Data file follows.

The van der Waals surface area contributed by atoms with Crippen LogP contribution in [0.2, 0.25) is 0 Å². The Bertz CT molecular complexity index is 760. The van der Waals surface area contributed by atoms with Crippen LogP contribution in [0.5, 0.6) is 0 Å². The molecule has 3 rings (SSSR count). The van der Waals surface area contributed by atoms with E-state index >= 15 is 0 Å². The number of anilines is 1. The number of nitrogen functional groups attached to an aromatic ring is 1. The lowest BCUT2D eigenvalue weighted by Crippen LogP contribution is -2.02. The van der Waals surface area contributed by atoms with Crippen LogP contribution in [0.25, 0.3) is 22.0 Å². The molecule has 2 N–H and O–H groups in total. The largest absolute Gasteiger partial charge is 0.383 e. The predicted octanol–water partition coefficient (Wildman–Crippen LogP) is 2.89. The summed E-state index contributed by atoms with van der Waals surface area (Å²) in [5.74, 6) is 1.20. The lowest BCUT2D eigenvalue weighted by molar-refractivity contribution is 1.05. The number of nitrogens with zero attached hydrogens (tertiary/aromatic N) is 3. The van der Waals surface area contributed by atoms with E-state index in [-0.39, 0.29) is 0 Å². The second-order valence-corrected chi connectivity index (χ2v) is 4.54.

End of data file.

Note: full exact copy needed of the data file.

The van der Waals surface area contributed by atoms with Crippen LogP contribution in [0.2, 0.25) is 0 Å². The Bertz CT molecular complexity index is 760. The van der Waals surface area contributed by atoms with Crippen LogP contribution in [0.5, 0.6) is 0 Å². The molecule has 3 rings (SSSR count). The van der Waals surface area contributed by atoms with E-state index >= 15 is 0 Å². The number of anilines is 1. The number of nitrogen functional groups attached to an aromatic ring is 1. The lowest BCUT2D eigenvalue weighted by Crippen LogP contribution is -2.02. The van der Waals surface area contributed by atoms with Crippen LogP contribution in [0.25, 0.3) is 22.0 Å². The molecule has 2 N–H and O–H groups in total. The largest absolute Gasteiger partial charge is 0.383 e. The predicted octanol–water partition coefficient (Wildman–Crippen LogP) is 2.89. The summed E-state index contributed by atoms with van der Waals surface area (Å²) in [5.74, 6) is 1.20. The lowest BCUT2D eigenvalue weighted by molar-refractivity contribution is 1.05. The number of nitrogens with zero attached hydrogens (tertiary/aromatic N) is 3. The van der Waals surface area contributed by atoms with E-state index in [-0.39, 0.29) is 0 Å². The second-order valence-corrected chi connectivity index (χ2v) is 4.54.